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Alek Minassian said he is 99 per cent irredeemable after turning to the bible: court

Van attacker 'irredeemable'

The man who drove a van down a crowded Toronto sidewalk and killed 10 people said his actions are "99 per cent irredeemable" after turning to the bible in jail, court heard Thursday.

Alek Minassian made the comment on Dec. 12, 2019, to Dr. Alexander Westphal, a psychiatrist retained by the defence.

"I think it would be considered probably extremely irredeemable, like 99 per cent chance irredeemable," Minassian said in his orange jumpsuit while in a Toronto jail.

Crown attorney Joe Callaghan argued the 10-minute video clip should be put into evidence as it shows a different side of Minassian than the one portrayed thus far by psychiatrists who say he lacks empathy, shows no emotion and has no insight into the minds and feelings of others.

Callaghan said the clip shows Minassian engaged in conversation while answering questions at length and shows insight into the thoughts of others.

Minassian has pleaded not guilty to 10 counts of first-degree murder and 16 of attempted murder. He argues he should be found not criminally responsible due to autism spectrum disorder.

After admitting to planning and carrying out the attack, his state of mind at the time is the sole issue at trial.

Justice Anne Molloy, presiding over the case without a jury, allowed the video into evidence.

Molloy said this appears to show a different Minassian, not baffled and unresponsive and stuck in a concrete way of thinking as others have previously testified.

"This is not concrete, this is very esoteric, philosophical almost — not almost, it is," the judge said.

Minassian, an atheist, told Westphal he began reading the bible while under suicide watch at the Toronto South Detention Centre.

He said the bible gives him a "sense of hope."

During breaks at the trial, which is being held by videoconference due to the pandemic, Minassian can be seen flipping through a red bible in the small room at the jail where he watches the proceedings.

He told Westphal he reads it every day.

He said he can see how the bible can be used to help change people's lifestyles as a path to redemption.

"A preacher, let’s say he tells his nephew God is very disappointed about what you're doing and the nephew might realize he's saying, really, your family is disappointed," Minassian said to Westphal.

The Crown said that passage shows Minassian's insight into the perspective of others.

Westphal disagreed.

"I don't think him expressing an analogy the man is controlling his nephew by God is saying anything Mr. Minassian's overall understanding of morality," Westphal said.

Minassian's lawyer had said Westphal would be the only expert to say the 28-year-old from Richmond Hill, Ont., should be found not criminally responsible for his actions, but the psychiatrist has stopped short of making that conclusion.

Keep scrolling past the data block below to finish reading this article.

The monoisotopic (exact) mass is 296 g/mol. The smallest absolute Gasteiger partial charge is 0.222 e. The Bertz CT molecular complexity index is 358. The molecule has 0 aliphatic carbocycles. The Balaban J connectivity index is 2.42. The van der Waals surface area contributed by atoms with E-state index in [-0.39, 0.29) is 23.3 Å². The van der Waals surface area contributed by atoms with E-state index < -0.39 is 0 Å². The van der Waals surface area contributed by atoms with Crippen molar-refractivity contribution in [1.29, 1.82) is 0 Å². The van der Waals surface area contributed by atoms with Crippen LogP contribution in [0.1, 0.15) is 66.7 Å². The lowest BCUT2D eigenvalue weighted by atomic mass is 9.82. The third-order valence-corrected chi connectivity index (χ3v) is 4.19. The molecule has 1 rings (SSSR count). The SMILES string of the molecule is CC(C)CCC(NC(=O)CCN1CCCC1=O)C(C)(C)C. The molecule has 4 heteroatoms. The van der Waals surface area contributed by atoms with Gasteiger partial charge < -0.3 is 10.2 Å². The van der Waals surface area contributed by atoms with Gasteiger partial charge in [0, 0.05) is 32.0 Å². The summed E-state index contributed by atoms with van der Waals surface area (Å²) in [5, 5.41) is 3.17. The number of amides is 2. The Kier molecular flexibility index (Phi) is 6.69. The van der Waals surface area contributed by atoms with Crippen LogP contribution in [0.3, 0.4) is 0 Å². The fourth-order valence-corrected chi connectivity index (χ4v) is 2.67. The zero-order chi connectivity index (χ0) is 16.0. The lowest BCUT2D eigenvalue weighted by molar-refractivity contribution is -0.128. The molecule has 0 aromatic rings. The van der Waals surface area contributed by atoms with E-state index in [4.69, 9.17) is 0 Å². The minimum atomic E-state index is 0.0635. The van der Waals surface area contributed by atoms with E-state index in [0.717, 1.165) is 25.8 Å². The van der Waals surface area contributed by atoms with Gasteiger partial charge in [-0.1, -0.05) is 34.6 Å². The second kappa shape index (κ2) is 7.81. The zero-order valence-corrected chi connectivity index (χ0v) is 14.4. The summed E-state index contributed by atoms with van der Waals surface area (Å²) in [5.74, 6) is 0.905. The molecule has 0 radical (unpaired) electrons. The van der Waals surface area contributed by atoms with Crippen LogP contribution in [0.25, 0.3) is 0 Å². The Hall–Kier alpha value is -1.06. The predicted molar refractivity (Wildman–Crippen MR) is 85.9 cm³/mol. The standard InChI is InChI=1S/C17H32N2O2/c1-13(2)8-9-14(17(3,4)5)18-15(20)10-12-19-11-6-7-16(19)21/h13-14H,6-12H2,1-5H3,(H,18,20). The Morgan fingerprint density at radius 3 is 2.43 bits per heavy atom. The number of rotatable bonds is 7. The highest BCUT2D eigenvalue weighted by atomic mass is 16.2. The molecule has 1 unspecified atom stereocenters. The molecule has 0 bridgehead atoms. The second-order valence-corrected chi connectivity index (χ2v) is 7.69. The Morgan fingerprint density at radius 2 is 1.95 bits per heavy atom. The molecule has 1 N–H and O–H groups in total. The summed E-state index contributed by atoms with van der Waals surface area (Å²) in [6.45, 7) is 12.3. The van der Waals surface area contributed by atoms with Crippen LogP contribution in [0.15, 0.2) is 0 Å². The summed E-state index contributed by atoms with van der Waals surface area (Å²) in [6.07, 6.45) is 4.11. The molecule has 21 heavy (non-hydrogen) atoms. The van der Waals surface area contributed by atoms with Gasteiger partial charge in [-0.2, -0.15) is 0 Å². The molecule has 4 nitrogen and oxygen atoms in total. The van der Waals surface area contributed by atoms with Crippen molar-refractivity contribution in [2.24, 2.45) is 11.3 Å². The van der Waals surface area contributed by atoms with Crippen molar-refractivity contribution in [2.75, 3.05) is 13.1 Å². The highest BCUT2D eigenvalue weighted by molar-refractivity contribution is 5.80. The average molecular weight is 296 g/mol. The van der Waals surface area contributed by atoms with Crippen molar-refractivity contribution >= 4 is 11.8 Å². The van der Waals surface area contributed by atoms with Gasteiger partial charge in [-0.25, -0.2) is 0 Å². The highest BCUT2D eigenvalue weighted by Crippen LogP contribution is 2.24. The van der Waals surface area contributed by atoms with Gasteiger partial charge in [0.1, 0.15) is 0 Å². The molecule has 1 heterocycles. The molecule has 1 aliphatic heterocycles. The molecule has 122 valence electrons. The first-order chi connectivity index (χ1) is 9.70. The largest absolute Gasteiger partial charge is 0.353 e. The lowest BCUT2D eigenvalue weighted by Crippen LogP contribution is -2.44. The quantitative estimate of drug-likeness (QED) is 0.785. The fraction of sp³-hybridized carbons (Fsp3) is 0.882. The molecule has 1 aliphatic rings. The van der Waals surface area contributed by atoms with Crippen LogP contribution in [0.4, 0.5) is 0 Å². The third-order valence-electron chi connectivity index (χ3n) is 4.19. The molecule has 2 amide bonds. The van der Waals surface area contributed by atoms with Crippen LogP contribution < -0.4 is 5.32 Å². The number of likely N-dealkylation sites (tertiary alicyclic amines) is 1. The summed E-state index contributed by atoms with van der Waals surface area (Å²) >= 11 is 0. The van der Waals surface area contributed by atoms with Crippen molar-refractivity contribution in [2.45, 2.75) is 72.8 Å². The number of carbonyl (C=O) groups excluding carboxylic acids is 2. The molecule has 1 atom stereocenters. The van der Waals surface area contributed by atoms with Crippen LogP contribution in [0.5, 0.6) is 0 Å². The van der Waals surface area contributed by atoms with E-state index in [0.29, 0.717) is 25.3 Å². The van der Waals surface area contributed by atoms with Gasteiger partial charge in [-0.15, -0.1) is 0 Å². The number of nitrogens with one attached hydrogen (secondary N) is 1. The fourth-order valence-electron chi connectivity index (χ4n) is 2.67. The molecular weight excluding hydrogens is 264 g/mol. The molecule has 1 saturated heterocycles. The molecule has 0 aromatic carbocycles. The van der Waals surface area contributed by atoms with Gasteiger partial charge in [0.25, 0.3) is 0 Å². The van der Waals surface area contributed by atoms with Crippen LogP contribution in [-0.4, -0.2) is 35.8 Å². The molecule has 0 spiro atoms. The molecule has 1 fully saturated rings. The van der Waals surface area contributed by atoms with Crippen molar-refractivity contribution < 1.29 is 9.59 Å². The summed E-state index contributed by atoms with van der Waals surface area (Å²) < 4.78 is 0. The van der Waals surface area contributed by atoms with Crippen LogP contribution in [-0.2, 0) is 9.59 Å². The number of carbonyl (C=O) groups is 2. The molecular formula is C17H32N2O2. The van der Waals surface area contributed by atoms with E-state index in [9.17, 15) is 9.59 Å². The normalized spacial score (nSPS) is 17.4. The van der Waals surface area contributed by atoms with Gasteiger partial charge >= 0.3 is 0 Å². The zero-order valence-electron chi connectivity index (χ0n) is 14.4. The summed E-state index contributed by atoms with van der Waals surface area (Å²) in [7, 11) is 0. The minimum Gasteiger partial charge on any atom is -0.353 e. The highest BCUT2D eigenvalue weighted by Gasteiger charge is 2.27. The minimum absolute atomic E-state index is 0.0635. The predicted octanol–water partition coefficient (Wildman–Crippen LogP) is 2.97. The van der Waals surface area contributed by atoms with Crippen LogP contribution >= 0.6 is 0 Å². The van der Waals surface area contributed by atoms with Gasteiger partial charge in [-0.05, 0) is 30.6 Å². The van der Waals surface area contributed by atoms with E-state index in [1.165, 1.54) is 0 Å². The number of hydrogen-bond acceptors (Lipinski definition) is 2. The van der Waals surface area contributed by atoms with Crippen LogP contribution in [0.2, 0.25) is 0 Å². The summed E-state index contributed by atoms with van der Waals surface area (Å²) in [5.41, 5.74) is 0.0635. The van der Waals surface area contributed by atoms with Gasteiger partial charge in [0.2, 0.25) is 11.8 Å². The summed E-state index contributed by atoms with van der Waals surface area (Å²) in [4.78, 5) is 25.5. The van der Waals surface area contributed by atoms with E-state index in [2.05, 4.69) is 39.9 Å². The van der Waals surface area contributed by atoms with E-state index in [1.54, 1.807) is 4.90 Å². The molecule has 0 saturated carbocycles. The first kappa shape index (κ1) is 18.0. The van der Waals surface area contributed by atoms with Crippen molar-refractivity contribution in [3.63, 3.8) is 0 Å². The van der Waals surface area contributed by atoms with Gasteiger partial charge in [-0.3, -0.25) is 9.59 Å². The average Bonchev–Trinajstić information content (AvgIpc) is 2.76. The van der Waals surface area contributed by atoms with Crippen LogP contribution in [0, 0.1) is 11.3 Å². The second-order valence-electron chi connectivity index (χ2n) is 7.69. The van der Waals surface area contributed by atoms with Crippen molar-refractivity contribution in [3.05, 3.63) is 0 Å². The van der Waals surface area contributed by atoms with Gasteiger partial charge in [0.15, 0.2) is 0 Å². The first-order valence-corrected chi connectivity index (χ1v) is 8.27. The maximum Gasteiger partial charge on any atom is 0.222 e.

Westphal said Minassian does not truly understand the moral wrongfulness of killing 10 people, but said criminal responsibility is a legal opinion, not a psychiatric one.

Earlier, court heard that Minassian said he had a strong desire to commit the attack.

"I felt a strong desire to want to especially as the time ... approached, but I didn't feel compelled to do it, I didn't really feel I had to do it," Minassian said.

While Minassian said he didn't feel he had to do it, the prosecution said those words seemed at odds with a report by Westphal that said Minassian felt he "had to go through with it" after making the decision to go forward with his plan.

Under questioning from the Crown, Westphal said Minassian was not compelled to commit the attack.

The Crown repeatedly asked why that was not in the report, a question Westphal seemed confused by.

"You only included facts that fit your narrative, you're not interested in an objective view," Callaghan said, his voice raised.

"I think I accurately captured that aspect I don't think he was compelled to do it," Westphal said.

Court has heard that Minassian booked the rental van weeks earlier with the idea to use it as a weapon to strike people.

He told Westphal that he knew it was wrong by "society’s moral standards, the most important one being that it is extremely wrong to kill people."

He has told various people different reasons why he committed the attack including anxiety around a software development job that was to start a week after the attack.

Westphal asked Minassian why he did it.

"An extreme desire to want to do it, the fact I already booked (the van) and was so close to going through with my plan, feeling social isolation and the nervousness about the job, socially and performance-wise," Minassian said.

The Crown also pointed out all of Minassian's successes to the psychiatrist.

He graduated from high school with a 76 per cent average and completed a software engineer degree at Seneca College. In his last year of college, Minassian achieved a 4.0 grade point average, the highest mark possible.



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